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I'm creating a PDF and it should contain a hyperlink to google maps. The link must be represented by the Google Maps logo. What is the right way to indicate to the reader that the logo is a clickable link?

I thought about underlining the logo with a dashed line or adding an external link icon in front of the logo.

My customer suggested to add an arrow under the logo, pointing to the right, but I considered it confusing for the reader.

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You could use an external link icon next to the logo, such as the kind seen at the end of Wikipedia's external links.

Something like this perhaps?

enter image description here

  • This is by far the clearest of the answers so far – Zach Saucier Jul 1 '18 at 1:30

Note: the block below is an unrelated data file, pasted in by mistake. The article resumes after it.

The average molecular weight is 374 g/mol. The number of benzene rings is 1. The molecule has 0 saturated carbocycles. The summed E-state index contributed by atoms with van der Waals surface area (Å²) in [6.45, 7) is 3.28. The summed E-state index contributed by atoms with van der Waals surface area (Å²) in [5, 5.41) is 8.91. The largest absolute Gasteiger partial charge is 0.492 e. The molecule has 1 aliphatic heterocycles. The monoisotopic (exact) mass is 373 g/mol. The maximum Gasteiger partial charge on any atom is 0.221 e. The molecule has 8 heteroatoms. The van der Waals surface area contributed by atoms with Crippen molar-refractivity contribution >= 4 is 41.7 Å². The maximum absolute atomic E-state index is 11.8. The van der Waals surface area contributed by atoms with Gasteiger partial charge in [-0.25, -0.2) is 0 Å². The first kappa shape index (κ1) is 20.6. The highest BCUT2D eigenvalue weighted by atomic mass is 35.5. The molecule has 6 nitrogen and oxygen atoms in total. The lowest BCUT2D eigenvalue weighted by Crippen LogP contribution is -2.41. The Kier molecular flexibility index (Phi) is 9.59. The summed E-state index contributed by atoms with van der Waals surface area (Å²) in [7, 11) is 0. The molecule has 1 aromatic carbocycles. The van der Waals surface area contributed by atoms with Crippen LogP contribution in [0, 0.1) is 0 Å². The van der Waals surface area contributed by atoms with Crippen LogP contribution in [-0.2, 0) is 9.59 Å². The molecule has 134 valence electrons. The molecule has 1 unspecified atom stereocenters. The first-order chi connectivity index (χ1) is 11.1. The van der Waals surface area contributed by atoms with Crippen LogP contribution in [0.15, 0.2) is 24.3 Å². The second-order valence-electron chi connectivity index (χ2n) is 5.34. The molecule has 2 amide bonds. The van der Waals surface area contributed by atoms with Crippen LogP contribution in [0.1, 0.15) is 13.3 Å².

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This totally depends on the other UI of your project. Is this the one and only clickable stuff?

One option is to add a shadow to it.

enter image description here


I haven't tested this, but it seems you can add mouseOver effects on a PDF. Take a look: Can you create interactive pdf with changing images on mouseover?

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There are many possibilities, the one I use on my CV is Text+icon:

link

I used to work in an online gaming company with games on touchscreen terminals and watching people playing, if you don't indicate that there is a place where you can access to a link, a very large percentage will never touch it, even if it is a big red blinking button.

The standard is the underlined blue text, but depends the environment may not be very noticeable. The same with the icon. Both things together leave less doubt.

The most understandable icon to click on a map or place, besides the one from Google Maps, is:

finger

I understand your boss.

One of the biggest mistakes we (all the designers) have, is to think that our work is for millennials or people who perfectly knows the use of apps, websites and computers. But the reality is that there are many people who don't even know that a PDF can have links.

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